My plan for publication

This is one piece I really did just write for myself, but you're welcome to take a look if you so desire. Though I don't count it as my prime reason for writing, getting a fictional story published has been my hope for some time. Reflecting on this earlier today, my mind had a simple conversation with itself:
Inner Critic: "You? Published? Heh."
Inner Writer: "It can happen! I just need to work hard."
Inner Critic: "Work hard? How vague. What you need is a plan."
Inner Writer: "Okay, fine! I'll show you a plan."

Well, here’s my plan. It’s a bit more general in places than I want it to be, but it’s a start.

You have time.

You’re not out to be some child actor of writing. You’re out to write good stuff with good support, and this head start is far more valuable than any “youth writer” appeal. (By the way: see D3)

YOU HAVE A PLAN.

Part A: Read and Write a lot (in effect now)

A1-What’s the best way to improve your writing? Read a lot of good writing! Dickens, Warren Penn Van Brown (or whatever his name was), Joyce, ETC.

Two hours of (good) fiction a day is an excellent way to get started.

There’s a “Things to Read” section at the bottom of this page. Keep filling it; keep crossing stuff out.

A2-Keep on writing. This is more important than you’ll ever know. Articles, short stories, long stories-everything. Absolutely everything.

A3-Experiment. Experiment as if it’s the only way to write. Try out something new every day if need be! Also, develop your thoughts and positions on writing as you go.

A4-Crystallized knowledge! Go into Washington for inspiration. Keep on raiding Wikipedia for content. You have the ability to learn a lot of stuff. Go for it!

A5-Just something to remember: sketch your theme down for the first draft, then edit it (AFTERWARDS) into a finished piece. You don’t send sketches off to editors; you send paintings off. And yet, the first draft is only the sketch (and that’s a good thing); afterwards, you can paint.

Part B: Study the Trade a lot (in effect now)

B1: Do some research

http://www.amazon.com/Insiders-Editors-Publishers-Literary-Agents/dp/1559580151

http://www.amazon.com/gp/product/1402205600/ref=cm_cr_pr_product_top

http://www.amazon.com/Hermans-Publishers-Editors-Literary-Agents/dp/0977268225/ref=sr_1_1?ie=UTF8&s=books&qid=1210628246&sr=1-1

^^^These are four good books to read.

B2: Look for a good agent for what you’re trying to sell. Get to know some possible people.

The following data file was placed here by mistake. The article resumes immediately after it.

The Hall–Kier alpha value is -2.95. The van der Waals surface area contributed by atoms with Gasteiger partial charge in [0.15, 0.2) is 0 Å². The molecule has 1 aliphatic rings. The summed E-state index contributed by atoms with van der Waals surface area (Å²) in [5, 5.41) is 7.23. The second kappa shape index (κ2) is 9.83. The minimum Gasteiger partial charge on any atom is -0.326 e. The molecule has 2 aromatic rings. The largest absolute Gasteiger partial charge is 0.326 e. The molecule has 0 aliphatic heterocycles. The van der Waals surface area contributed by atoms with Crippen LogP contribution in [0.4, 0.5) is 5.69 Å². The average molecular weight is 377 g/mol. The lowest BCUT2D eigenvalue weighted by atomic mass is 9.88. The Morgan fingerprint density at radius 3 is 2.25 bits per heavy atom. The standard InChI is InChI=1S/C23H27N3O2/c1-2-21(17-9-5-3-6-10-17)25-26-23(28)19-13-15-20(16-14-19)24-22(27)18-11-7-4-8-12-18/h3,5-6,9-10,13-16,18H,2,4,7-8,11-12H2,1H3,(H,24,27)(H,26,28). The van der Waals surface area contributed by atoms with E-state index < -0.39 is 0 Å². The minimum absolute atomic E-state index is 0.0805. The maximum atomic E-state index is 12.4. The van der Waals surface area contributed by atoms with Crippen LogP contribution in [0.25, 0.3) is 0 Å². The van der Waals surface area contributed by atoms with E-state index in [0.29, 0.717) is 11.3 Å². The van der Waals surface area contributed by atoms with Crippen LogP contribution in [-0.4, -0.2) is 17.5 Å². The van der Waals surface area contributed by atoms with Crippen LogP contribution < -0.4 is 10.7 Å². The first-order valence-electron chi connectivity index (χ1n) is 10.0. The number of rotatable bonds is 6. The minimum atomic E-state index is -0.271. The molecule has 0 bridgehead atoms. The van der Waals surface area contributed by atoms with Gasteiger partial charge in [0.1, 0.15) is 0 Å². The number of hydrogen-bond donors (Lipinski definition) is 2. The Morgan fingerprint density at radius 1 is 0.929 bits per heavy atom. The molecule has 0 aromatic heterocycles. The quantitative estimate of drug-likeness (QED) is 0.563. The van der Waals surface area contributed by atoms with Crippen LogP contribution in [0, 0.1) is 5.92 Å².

B3: REALLY refine and shape your query letter. I mean, REALLY refine and shape it.

B4: Get N5 ready for submission. Draft a query letter for it; consider more edits to the book. Explain who you are, why you wrote it and why it (just might) sell. (Yes, you can do this while writing N6!)

Part C: Submit a Lot (once you’ve studied well, and even before)

C1: It never hurts to land a Cessna a few times before setting a 747 down at Kai Tak. J Look for a few outlets to send short stories to; they’re easier to write, better reflect your instantaneous abilities and don’t take up so much space in the SASE envelope. That’s a publishing base that you can build on.

C2: Not to plan out your life right now, or anything like that, but wouldn’t journalism be a good field? You get a lot of experience with writing, pick up on some good stories with your own, gain publishing credentials and find a way to pay the bills. Nothing against CW teaching, but this is an interesting career path to think about. (How about social issues journalism?)

C3: Keep a collection of your rejection letters as a source of pride. Not many people have the courage to brazenly show their work to editors and critics, then proudly display the results (however disappointing).

C4: Submit, of course. Look up agents (see B2) and ship SASE things off to them. Get the hang of it.

C5: Try some writing contests. It’s another way to practice your writing, no?

Part D: See the whole picture. (This is the most important category)

D1: Pray. J

D2: You’ve already got a life-have it! Go into DC, play some video games, cheer for the Broncos and the Nats, watch a sunrise, take a few walks down the creek. There’s a time for huddling up around the computer, but there’s also time for a great James Bond movie, an interesting history book, and-yes-plane spotting.

D3: It’s not as if you’ve been given eight stories to write and no more. At this point, you don’t even know what kind of stuff you’ll be writing in the next five years, should you still be active at that point. Forget five years-how about the next fifty years? In other words, you don’t have limited opportunities to find an agent/publisher/whatever. Luckily, this isn’t basketball or football; you’re decades away from your prime, as long as you keep reading, writing, experiencing (and praying).

D4: Want the good news? Writing isn’t everything. All of this-the things you see above-are a mere fraction of your life. Writing is a reaction; if you spend your entire life on it, where’s the action?

The unhappiest writer in the world has the literary brain of Dickens and nothing to write about.

D5: The worst reason to write is this: “I want to get published.” You write to get your thoughts, feelings, beliefs, emotions and hopes down on paper. Yes, there’s great value in having others see those thoughts, but it’s almost secondary.

D6: Getting published helps you benefit society, but it’s only one way to benefit society. If you want instant gratification in that sense, go to a soup kitchen-donate to Darfur-feed the ducks-tutor someone on anything-talk to a homeless person-anything.

There’s one thing more timeless than even classic literature, and that’s making a personal difference in someone’s life. We read great books and set them down, but such a difference never leaves the benefactor.

Kenneth Burchfiel

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